I wrote thirty years ago in a poem,
and only now it slowly comes to light
how Lumumba was destroyed.
How the Belgian police inspector Gerard Soete
worked the body with a saw and sulfuric acid.
« Until nothing remains, » he says.

Nothing remains?
He ripped out two golden teeth and kept them.
« As a souvenir » he says. When he was eighty
He swung them in the North Sea.

Nothing remains?
Soete, illiterate, butchery mercenary,
think of the Argonauts who sailed in the Mediterranean
looking for the Golden Fleece.
They tore the teeth from the mouth of the Dragon
and sowed them in the sand
and from the teeth grew one hundred warriors
with axes and spears
and they lined up in rows.
And this night they come screaming by your bed.

 

* The association homepage can be found here

** Pianofabriek, Rue du Fortstraat 35, 1060 Saint-Gilles

***Les dents de Lumumba wiki

 

 

 

 

 

 

Bambara Mystic Soul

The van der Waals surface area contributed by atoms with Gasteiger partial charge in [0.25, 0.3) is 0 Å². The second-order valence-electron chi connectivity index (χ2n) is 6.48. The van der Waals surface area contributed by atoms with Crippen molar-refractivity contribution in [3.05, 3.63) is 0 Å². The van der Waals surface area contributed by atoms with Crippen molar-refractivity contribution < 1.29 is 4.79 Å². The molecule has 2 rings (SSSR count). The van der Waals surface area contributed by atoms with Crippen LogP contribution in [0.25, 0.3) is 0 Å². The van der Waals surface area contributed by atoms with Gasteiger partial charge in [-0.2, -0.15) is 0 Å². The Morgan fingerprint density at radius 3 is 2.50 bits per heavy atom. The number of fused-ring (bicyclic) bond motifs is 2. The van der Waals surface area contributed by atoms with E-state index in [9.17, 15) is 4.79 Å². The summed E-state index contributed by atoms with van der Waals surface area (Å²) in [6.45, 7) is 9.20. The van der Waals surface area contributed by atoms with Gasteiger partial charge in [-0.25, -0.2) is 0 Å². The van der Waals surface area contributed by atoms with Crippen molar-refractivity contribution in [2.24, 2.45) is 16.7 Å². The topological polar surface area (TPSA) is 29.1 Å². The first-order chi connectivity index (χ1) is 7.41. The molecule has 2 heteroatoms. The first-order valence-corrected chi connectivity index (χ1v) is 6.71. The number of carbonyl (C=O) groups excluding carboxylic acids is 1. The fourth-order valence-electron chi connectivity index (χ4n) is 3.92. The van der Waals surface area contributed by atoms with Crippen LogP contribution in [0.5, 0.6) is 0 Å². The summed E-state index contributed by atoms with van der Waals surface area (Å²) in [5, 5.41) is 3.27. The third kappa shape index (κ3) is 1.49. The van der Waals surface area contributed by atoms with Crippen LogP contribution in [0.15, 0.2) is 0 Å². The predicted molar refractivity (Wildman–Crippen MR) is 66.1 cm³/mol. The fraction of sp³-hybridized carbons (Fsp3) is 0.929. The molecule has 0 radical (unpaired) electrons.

Recently I decided to keep my mind a little more actively on photography (oh how is that even possible I wonder…) and keep a photographic diary and take one photo every day. To mark this day and in lack of interesting street photos, I took a photo of a CD album I’ve been playing all morning, surprised by the vividness of memories that it provoked. If you ever wondered what it is that makes an entrepreneur start his or her venture and actually do it, you might be surprised by their answers. As it happened, I became a coffee roaster while I was still preparing my research degree, and always while roasting, I would listen to music. The fact is that I am more than to anything else attached to African music and that particular sound from many West-African countries, and over the years I have developed a personal archive of songs that throw me back in time to a very precise moment when I first heard any particular song. It’s a kind of a combination of spatial and rhythmic memory of sorts. For example: whenever I hear Salif Keita’s Mandjou, I am immediately teleported to another time where I am swallowing dust in car on my way to Gorom Gorom, with that fantastic feeling of being in the right place at the right time, and all of the time. Similarly, every time I hear Sima Edy by Dub Colossus’s from the album A Town Called Addis, I remember the actual very first days of my home based coffee roasting project when I was frying beans in a pan and then packing them in bags and gluing labels on them with a glue stick! It was around that same time when I heard the album Bambara Mystic Soul for the first time and I just knew in my back bone I should open a place where I could play this album to other people, I just had to! And so I did. I would then create playlists with music that mattered to me and instead of just having some background music to spice the day with it would be yet another way of actively sharing something important.